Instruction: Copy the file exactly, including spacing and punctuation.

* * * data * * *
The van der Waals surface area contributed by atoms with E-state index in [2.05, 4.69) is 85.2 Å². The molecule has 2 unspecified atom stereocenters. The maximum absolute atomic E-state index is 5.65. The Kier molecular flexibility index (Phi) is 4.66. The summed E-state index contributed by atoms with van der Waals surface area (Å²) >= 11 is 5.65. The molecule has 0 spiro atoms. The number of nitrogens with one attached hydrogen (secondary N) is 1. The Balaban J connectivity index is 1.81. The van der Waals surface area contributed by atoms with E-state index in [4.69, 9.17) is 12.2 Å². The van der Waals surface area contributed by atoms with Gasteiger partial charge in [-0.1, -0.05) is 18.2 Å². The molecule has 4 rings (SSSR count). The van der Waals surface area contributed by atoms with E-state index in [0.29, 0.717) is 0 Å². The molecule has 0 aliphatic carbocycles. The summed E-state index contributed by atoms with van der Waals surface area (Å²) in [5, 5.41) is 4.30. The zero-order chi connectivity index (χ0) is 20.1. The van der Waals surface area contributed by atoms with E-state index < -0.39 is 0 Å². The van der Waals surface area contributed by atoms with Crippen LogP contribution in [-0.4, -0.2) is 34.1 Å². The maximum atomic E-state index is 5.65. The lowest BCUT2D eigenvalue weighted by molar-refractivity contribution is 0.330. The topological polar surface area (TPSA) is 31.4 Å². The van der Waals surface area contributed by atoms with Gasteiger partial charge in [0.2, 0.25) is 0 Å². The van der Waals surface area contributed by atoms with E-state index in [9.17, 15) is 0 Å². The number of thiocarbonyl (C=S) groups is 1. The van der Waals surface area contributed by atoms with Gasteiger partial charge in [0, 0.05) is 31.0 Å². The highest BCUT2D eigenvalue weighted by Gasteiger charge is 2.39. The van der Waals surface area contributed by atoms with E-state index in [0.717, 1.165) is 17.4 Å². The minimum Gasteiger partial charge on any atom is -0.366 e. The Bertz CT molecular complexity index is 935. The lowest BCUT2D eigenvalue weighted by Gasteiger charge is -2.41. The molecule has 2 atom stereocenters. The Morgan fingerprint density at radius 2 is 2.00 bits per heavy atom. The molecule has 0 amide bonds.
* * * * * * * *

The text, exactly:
The van der Waals surface area contributed by atoms with E-state index in [2.05, 4.69) is 85.2 Å². The molecule has 2 unspecified atom stereocenters. The maximum absolute atomic E-state index is 5.65. The Kier molecular flexibility index (Phi) is 4.66. The summed E-state index contributed by atoms with van der Waals surface area (Å²) >= 11 is 5.65. The molecule has 0 spiro atoms. The number of nitrogens with one attached hydrogen (secondary N) is 1. The Balaban J connectivity index is 1.81. The van der Waals surface area contributed by atoms with E-state index in [4.69, 9.17) is 12.2 Å². The van der Waals surface area contributed by atoms with Gasteiger partial charge in [-0.1, -0.05) is 18.2 Å². The molecule has 4 rings (SSSR count). The van der Waals surface area contributed by atoms with E-state index in [0.29, 0.717) is 0 Å². The molecule has 0 aliphatic carbocycles. The summed E-state index contributed by atoms with van der Waals surface area (Å²) in [5, 5.41) is 4.30. The zero-order chi connectivity index (χ0) is 20.1. The van der Waals surface area contributed by atoms with E-state index < -0.39 is 0 Å². The van der Waals surface area contributed by atoms with Crippen LogP contribution in [-0.4, -0.2) is 34.1 Å². The maximum atomic E-state index is 5.65. The lowest BCUT2D eigenvalue weighted by molar-refractivity contribution is 0.330. The topological polar surface area (TPSA) is 31.4 Å². The van der Waals surface area contributed by atoms with Gasteiger partial charge in [0.2, 0.25) is 0 Å². The van der Waals surface area contributed by atoms with E-state index in [9.17, 15) is 0 Å². The number of thiocarbonyl (C=S) groups is 1. The van der Waals surface area contributed by atoms with Gasteiger partial charge in [0, 0.05) is 31.0 Å². The highest BCUT2D eigenvalue weighted by Gasteiger charge is 2.39. The van der Waals surface area contributed by atoms with E-state index in [0.717, 1.165) is 17.4 Å². The minimum Gasteiger partial charge on any atom is -0.366 e. The Bertz CT molecular complexity index is 935. The lowest BCUT2D eigenvalue weighted by Gasteiger charge is -2.41. The molecule has 2 atom stereocenters. The Morgan fingerprint density at radius 2 is 2.00 bits per heavy atom. The molecule has 0 amide bonds.